Bernie Buckley, 63, came from Clinton to join the protest. Like many involved with Occupy Boston, he’s a commuter protesting on Dewey Square during much of the day but sleeping in his own bed at night. He says he’s involved “because the multinational corporations are controlling more and more, and Congress isn’t being held responsible to the people.”
In his opinion, “the whole system needs to change…a few crumbs will not really change anything if we are dependent on (the corporations’) mercy.” Despite this, he soon admitted, “I don’t think we will have what people were striving for in the Arab Spring.” Buckley then started suggesting comparably meager hopes such as “everyone should have affordable health care.” Eyes brimming with sadness, he justified the protest itself by explaining “this is the only thing we can do to even feel like we have input.”
Some of those gathered at Occupy Boston talk with voices hinting that they might have grown up around books and PBS documentaries before going to a decent college. Joe Gallivan, 54, doesn’t. His is a very working-class voice, raspy and peppered with the sort of casual and jocular profanity that raises no eyebrows in the grittier drinking holes of cities like Boston. “I’m homeless. This is my house right now,” he says pointing to the nylon tent behind him.
Gallivan has his personal demons, and he doesn’t want to blame his past four years of homelessness entirely on the system itself. But Gallivan is also resentful. Like certain poor white people everywhere, he sometimes feels there are special advocates for every sub-group in the country except his own. “I’m white. I’m an Irish Catholic. Is anyone looking out especially for me? Whatever there is, I’m last in line.”
Then Gallivan quickly dismisses his own concern, as if it might be misconstrued or judged to be petty. He explains that everyone there has their own particular gripes, and that none are necessarily more important than the others. “What I know for sure? Things have got to change.” He won’t speculate on how long the protests will last but asserts, “They think this was going to be a two-day thing? This has just begun. This is just the tip of the iceberg.”
“I’m $60,000 in student debt and I have nothing to do with my degree” says Tim Gallant, 23, from Hanover. “My age group has an unemployment rate of over 30% and we are struggling to survive. This is my boyfriend and we both live with my parents.”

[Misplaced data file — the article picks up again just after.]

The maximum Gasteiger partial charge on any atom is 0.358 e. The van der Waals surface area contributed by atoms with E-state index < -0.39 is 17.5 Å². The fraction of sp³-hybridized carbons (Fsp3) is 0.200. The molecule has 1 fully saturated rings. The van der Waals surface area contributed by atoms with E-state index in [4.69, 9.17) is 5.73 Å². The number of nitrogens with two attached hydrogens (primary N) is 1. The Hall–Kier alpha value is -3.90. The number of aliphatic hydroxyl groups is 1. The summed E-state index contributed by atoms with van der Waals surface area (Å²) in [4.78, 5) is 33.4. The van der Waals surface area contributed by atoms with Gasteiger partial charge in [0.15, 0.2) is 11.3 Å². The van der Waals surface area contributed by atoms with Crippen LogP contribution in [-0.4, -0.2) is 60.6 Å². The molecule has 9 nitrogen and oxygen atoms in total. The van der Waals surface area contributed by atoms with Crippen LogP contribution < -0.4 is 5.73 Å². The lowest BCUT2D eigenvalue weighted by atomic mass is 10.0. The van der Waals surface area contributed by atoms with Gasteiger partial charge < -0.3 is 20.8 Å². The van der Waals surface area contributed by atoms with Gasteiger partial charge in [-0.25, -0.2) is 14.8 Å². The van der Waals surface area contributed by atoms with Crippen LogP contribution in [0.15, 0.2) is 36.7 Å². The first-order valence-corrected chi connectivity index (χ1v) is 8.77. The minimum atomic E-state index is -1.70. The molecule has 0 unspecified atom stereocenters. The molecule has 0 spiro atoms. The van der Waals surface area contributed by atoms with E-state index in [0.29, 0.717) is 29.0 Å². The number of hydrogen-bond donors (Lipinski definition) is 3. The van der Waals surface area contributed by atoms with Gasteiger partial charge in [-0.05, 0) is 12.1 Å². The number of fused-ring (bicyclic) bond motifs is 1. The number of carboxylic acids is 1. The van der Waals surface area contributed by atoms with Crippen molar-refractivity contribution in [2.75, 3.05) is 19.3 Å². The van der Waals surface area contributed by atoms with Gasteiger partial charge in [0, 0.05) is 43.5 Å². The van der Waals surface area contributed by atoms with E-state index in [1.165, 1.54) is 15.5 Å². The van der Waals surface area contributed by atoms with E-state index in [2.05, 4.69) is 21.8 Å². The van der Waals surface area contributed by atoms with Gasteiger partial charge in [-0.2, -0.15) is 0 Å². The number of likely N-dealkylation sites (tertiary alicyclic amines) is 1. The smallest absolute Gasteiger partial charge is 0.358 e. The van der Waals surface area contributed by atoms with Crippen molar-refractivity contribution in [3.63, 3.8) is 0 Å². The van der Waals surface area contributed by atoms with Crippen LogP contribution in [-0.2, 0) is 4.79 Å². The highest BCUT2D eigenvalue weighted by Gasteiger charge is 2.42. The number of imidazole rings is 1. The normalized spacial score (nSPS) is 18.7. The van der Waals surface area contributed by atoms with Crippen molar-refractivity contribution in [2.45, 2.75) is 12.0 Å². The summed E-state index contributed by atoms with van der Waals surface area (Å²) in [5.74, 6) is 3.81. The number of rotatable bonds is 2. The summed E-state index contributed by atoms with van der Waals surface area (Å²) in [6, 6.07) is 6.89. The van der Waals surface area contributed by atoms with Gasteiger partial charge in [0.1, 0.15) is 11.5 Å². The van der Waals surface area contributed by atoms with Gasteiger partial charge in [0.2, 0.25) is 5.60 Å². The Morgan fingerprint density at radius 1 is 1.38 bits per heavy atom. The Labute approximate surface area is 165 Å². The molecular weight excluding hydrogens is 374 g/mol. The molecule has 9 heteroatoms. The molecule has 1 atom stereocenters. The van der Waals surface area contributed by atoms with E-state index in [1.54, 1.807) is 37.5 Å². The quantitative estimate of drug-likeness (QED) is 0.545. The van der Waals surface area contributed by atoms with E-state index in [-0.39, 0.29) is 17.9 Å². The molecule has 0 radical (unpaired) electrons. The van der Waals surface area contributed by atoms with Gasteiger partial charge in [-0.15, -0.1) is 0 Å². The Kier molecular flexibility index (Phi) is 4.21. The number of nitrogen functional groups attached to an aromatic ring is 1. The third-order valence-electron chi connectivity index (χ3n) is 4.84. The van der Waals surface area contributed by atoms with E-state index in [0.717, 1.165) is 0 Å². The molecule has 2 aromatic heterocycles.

Society’s expectations have gotten so low that a 23-year still living at home seems like a normal state of affairs. But Gallant won’t buy it. “I was raised and promised that if I went to college, I would find a job…My loans were guaranteed by the Federal government. But they were sold off to private companies, and I have watched my interest rate skyrocket even after the banks were bailed out. Sally Mae and Bank of America have refused to consolidate my loans, and I’ve run out of grace periods. All I can do is work (part time) and try to pay them back…if things don’t change, I’ll be carrying this debt around for the next thirty years.”
Gallant and his partner, Spencer Cavanaugh, 18, are planning to commute back and forth from Boston to the suburbs so they continue to meet obligations at work and school. Gallant, whose degree is in political science, has lots of specific ideas about how the nuts and bolts of the economy need to be swapped out for new ones. But his overall goal for the Occupy Movement is more abstract and ideological. “I’d like to see this start to be a grassroots movement that changes the way America thinks about its citizens.”
Adam Luca, 24, lives in Lynn. He arrived Saturday, returned home Sunday night, and showed up again Monday. Once again, for someone involved with something seen by many as radical, his immediate hopes seemed modest. “I’d like to see the cost of education go down. I’d like to see America be more a country than a corporation. I’d like to see people have a fair shot.”
Any protest in the United States seems somewhat incomplete without at least one guy dressed like Uncle Sam. On Monday afternoon, Vermin Supreme, 62, was that guy. Like Ariana Webb discussed above, Supreme uses a moniker he designed himself. His costume, too, smacked of the original. A blue bikini was stretched over the outside of his white and red-stripped pants. Novelty red devil horns and a red clown nose protruded from his face. The long gray hair and beard were his own.